Archive for December, 2011
Sunday, December 18th, 2011
This week's museum artefact is the WWI British War Medal. Instituted to record the successful conclusion of the First World War, the British War Medal can still often be seen worn by families at ANZAC Day parades. However once the medal is mounted many of us are denied the opportunity to see the wonderful designs on the reverse.
The reverse shows St George on horseback, trampling underfoot a shield with the eagle motif – a representation of the Central Powers – and a skull and cross bones; the symbol of death. Above the figure, the sun has risen in victory. The male figure represents the male population who had borne the brunt of the fighting. By showing him on horseback the artist is symbolically showing man controlling a force (in this case represented by the horse) greater than his own thus alluding to the scientific and mechanical appliances which helped win the war.
Find out about other museum artefacts and recent acquisitions.
Thursday, December 8th, 2011
This week's museum artefact is dried flowers. These flowers serve as a sad reminder of the thousands of New Zealanders who left to fight in World War II and never saw th
eir families again. They come from the gravesite of Lieutenant-Colonel Ray Lynch who served in New Zealand's 18th Battalion before dying of wounds whilst a Prisoner of War. The flowers were taken by Ray's sister when she visited Italy and his gravesite. One can only imagine how difficult it would have been for Ray's family having him so far from home where they could not regularly visit him. Having a little memento from his final resting place hopefully brought a measure of comfort to his grieving family.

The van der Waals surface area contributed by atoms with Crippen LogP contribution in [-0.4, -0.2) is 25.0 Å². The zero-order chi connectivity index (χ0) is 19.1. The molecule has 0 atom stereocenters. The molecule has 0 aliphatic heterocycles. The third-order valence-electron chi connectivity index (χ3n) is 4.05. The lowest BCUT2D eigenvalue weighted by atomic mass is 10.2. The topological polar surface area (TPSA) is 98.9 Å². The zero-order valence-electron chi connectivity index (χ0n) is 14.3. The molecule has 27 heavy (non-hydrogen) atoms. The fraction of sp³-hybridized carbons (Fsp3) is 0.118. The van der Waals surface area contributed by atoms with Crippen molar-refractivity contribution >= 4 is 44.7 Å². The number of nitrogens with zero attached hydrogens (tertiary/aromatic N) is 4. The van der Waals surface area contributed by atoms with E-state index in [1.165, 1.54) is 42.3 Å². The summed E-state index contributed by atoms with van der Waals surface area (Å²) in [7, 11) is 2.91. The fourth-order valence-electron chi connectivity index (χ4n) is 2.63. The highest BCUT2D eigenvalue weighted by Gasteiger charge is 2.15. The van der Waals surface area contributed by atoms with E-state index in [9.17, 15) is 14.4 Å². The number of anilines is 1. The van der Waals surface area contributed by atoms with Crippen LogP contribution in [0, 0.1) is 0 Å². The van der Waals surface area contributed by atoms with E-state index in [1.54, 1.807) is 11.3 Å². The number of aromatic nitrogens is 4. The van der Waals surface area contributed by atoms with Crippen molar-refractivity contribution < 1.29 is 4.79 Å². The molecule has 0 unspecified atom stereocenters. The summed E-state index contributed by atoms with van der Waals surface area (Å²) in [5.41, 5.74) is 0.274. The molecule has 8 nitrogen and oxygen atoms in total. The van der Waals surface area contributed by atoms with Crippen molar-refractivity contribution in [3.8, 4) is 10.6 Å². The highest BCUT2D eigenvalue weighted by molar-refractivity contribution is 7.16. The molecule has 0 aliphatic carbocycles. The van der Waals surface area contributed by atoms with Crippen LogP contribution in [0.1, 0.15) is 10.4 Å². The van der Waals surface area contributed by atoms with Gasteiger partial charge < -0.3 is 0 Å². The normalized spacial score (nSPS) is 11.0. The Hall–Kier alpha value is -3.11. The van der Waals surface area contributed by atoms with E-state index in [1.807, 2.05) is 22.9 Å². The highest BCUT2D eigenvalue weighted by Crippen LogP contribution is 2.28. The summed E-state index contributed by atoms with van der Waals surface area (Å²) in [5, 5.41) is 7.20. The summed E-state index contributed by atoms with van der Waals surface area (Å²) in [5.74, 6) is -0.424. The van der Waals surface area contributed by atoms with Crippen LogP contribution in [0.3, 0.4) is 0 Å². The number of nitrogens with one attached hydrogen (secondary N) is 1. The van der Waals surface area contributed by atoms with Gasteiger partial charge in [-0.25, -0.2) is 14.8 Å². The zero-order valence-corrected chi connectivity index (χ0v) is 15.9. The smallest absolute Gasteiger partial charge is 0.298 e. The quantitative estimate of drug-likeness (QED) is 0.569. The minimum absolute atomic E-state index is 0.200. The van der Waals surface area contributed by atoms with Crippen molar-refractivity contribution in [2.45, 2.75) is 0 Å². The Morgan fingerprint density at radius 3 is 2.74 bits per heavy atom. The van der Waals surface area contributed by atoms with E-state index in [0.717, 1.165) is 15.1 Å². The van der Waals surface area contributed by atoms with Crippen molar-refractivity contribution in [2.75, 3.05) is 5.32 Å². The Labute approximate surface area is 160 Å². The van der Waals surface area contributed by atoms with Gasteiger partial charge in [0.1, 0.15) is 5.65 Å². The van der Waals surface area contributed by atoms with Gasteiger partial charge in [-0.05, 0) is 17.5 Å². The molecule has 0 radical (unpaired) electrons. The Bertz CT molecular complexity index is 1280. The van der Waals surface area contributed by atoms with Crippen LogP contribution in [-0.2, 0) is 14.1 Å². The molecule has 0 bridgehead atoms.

Find out about our other museum artefacts and recent acquisitions.
Thursday, December 1st, 2011
This week's museum artefact is a neck badge of a Knight Commander of the Most Honourable Order of the Bath (KCB).
The Order of Bath was first instituted in 1399, and revived by King George I in 1725. At first it only had one class, that of Knight however in 1815 and again in 1847 the order was reorganised into 2 divisions, Military and Civilian each with 3 classes – Knight Grand Cross (GCB), Knight Commander (KCB) and Companion (CB).
The Badge shown is that of Lieutenant General Sir Leonard Thornton KCB CBE one of New Zealand's most prominent soldiers of the last half century. Thornton served during WWII with the RNZA. Subsequently as a staff officer he was h
eavily involved in establishing the compulsory military training scheme in 1950. After serving successively as Quartermaster-General (1955), Adjutant-General (1956-58), and head of the SEATO Planning Office in Bangkok (1958-59), he became Chief of General Staff (CGS) in 1960. In 1965 he began a six year term as Chief of Defence Staff (CDS). From 1972 – 1974 he was New Zealand's Ambassador to South Vietnam and Cambodia.